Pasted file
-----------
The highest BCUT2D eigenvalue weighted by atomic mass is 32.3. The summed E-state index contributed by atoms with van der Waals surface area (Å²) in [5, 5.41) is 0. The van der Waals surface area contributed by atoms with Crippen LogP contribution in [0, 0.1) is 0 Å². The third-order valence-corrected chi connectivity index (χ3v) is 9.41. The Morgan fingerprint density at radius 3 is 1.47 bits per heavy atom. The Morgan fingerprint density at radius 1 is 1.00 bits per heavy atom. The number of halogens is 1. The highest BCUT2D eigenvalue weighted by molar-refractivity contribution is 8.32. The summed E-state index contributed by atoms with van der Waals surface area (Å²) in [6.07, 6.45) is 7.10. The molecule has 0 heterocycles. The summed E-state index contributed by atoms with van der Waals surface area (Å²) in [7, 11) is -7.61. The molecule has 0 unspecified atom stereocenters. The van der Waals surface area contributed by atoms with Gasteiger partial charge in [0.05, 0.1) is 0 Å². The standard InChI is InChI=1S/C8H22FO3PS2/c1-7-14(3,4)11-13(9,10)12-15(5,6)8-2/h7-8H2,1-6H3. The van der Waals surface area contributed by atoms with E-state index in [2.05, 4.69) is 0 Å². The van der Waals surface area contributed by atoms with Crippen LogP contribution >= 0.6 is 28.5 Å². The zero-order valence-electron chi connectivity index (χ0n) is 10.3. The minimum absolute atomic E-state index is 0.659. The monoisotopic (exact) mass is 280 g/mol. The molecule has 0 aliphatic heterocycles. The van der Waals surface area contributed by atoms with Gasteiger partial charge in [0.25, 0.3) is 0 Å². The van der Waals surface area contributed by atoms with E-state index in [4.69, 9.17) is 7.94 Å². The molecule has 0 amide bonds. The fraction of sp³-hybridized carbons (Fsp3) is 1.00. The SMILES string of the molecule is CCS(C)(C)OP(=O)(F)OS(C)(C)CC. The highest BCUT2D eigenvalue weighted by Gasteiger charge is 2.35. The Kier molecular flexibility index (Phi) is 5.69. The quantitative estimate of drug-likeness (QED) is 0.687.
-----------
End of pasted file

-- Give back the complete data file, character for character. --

The highest BCUT2D eigenvalue weighted by atomic mass is 32.3. The summed E-state index contributed by atoms with van der Waals surface area (Å²) in [5, 5.41) is 0. The van der Waals surface area contributed by atoms with Crippen LogP contribution in [0, 0.1) is 0 Å². The third-order valence-corrected chi connectivity index (χ3v) is 9.41. The Morgan fingerprint density at radius 3 is 1.47 bits per heavy atom. The Morgan fingerprint density at radius 1 is 1.00 bits per heavy atom. The number of halogens is 1. The highest BCUT2D eigenvalue weighted by molar-refractivity contribution is 8.32. The summed E-state index contributed by atoms with van der Waals surface area (Å²) in [6.07, 6.45) is 7.10. The molecule has 0 heterocycles. The summed E-state index contributed by atoms with van der Waals surface area (Å²) in [7, 11) is -7.61. The molecule has 0 unspecified atom stereocenters. The van der Waals surface area contributed by atoms with Gasteiger partial charge in [0.05, 0.1) is 0 Å². The standard InChI is InChI=1S/C8H22FO3PS2/c1-7-14(3,4)11-13(9,10)12-15(5,6)8-2/h7-8H2,1-6H3. The van der Waals surface area contributed by atoms with E-state index in [2.05, 4.69) is 0 Å². The van der Waals surface area contributed by atoms with Crippen LogP contribution >= 0.6 is 28.5 Å². The zero-order valence-electron chi connectivity index (χ0n) is 10.3. The minimum absolute atomic E-state index is 0.659. The monoisotopic (exact) mass is 280 g/mol. The molecule has 0 aliphatic heterocycles. The van der Waals surface area contributed by atoms with Gasteiger partial charge in [0.25, 0.3) is 0 Å². The van der Waals surface area contributed by atoms with E-state index in [4.69, 9.17) is 7.94 Å². The molecule has 0 amide bonds. The fraction of sp³-hybridized carbons (Fsp3) is 1.00. The SMILES string of the molecule is CCS(C)(C)OP(=O)(F)OS(C)(C)CC. The highest BCUT2D eigenvalue weighted by Gasteiger charge is 2.35. The Kier molecular flexibility index (Phi) is 5.69. The quantitative estimate of drug-likeness (QED) is 0.687.